It’s summertime again. Many of you will be taking vacations and planning outdoor activities that include the canine members of your family. But, just like humans, dogs can become overheated in the hot Florida sun. That means they are at risk for canine heat stroke.
Do you know the warning signs of canine heat stroke?
How Dogs Stay Cool
Humans are equipped with sweat glands to stay cool. However, for the most part, dogs don’t sweat. Instead, they rely on panting to exchange warm air from their bodies for cooler external air.
When the mercury begins to climb outside, any exercise – even a simple walk – can make it difficult for dogs to cool off. Short-nosed breeds such as bulldogs, Pekingese and boxers are at an especially high risk for heat stroke because their anatomy causes a less efficient cooling-off exchange.
Preventing Canine Heat Exhaustion
There are many things that dog owners can do in the way of prevention to avoid canine heat stroke. First, if your dog is an outside dog, make sure that they have access to plenty of shade and fresh, cool water. Dog runs and tie-downs are problematic because shade can diminish or disappear with the changing position of the sun throughout the day.
If your dog is in danger of not being able to lie down in the shade, consider installing a large shade umbrella. It’s a good idea to also have extra bowls of water and even a children’s wading pool that your dog can reach if it gets too hot.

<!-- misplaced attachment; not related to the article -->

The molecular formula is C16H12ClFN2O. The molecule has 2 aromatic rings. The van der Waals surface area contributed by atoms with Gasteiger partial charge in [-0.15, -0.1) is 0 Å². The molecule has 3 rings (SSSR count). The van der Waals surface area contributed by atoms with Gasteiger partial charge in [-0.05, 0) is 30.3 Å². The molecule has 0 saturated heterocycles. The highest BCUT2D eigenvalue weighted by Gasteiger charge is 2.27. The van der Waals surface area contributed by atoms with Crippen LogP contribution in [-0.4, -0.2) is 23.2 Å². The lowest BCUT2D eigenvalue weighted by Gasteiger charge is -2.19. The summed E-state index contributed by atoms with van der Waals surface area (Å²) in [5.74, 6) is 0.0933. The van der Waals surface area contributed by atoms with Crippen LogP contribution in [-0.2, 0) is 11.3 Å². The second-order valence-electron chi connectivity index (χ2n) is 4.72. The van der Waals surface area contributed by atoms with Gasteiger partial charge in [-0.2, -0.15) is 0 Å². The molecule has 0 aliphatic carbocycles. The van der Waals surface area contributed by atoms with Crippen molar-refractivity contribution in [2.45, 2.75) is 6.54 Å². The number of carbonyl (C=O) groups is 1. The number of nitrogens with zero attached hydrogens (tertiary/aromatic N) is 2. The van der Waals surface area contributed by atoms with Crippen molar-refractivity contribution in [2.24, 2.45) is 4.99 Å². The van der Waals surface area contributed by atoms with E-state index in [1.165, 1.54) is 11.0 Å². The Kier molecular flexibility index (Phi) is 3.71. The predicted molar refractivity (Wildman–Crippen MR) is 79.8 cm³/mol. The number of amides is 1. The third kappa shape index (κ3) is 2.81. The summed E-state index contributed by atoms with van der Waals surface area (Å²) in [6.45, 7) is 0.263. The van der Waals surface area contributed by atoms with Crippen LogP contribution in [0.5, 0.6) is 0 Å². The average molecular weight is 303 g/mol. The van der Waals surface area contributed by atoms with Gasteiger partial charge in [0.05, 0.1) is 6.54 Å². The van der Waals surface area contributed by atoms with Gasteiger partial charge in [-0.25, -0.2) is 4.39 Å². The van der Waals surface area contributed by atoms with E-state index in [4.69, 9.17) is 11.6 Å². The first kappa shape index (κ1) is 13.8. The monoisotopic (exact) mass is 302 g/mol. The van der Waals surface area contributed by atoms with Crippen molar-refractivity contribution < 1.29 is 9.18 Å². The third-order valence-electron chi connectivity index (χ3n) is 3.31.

In addition to making sure your dog stays cool at home, it’s important to plan ahead when taking your dog with you on summertime outings such as baseball games, beach excursions or hikes. Be sure to bring extra gallon jugs of water, towels, coolers full of ice and shade umbrellas. No matter how much fun you are having, stop every 15 minutes or so for a water and rest break.
Symptoms of Heat Stroke
If your dog begins to exhibit any of the following signs, you must act quickly:
−Rapid or excessive panting
−Vomiting or diarrhea
−Unstable or shaky gait
−Hot and dry nose
At the first sign of overheating, move your dog to an air-conditioned building or to a shady spot at the very least. Immerse the dog in cool water if possible. If immersion is not possible, cool the underside of the dog’s body by way of garden hose, water buckets or wet towels. Target the groin area, the armpit area and the pads of the feet for more rapid cooling results.
Offer water to drink, but don’t allow gulping, as this may cause vomiting and further loss of hydration. If possible, take the dog’s temperature rectally. The normal body temperature for a canine is 100-103 degrees. Anything over that is cause for concern. When the dog’s temperature is within the normal range, stop the cooling process and let the dog rest. Further cooling efforts may cause the dog to go into shock.
Understanding how heat stroke can affect dogs will help you protect your canine friend during the hot summer months. Remember to act fast if your dog starts showing signs of heat stroke, and if symptoms persist, contact your veterinarian immediately.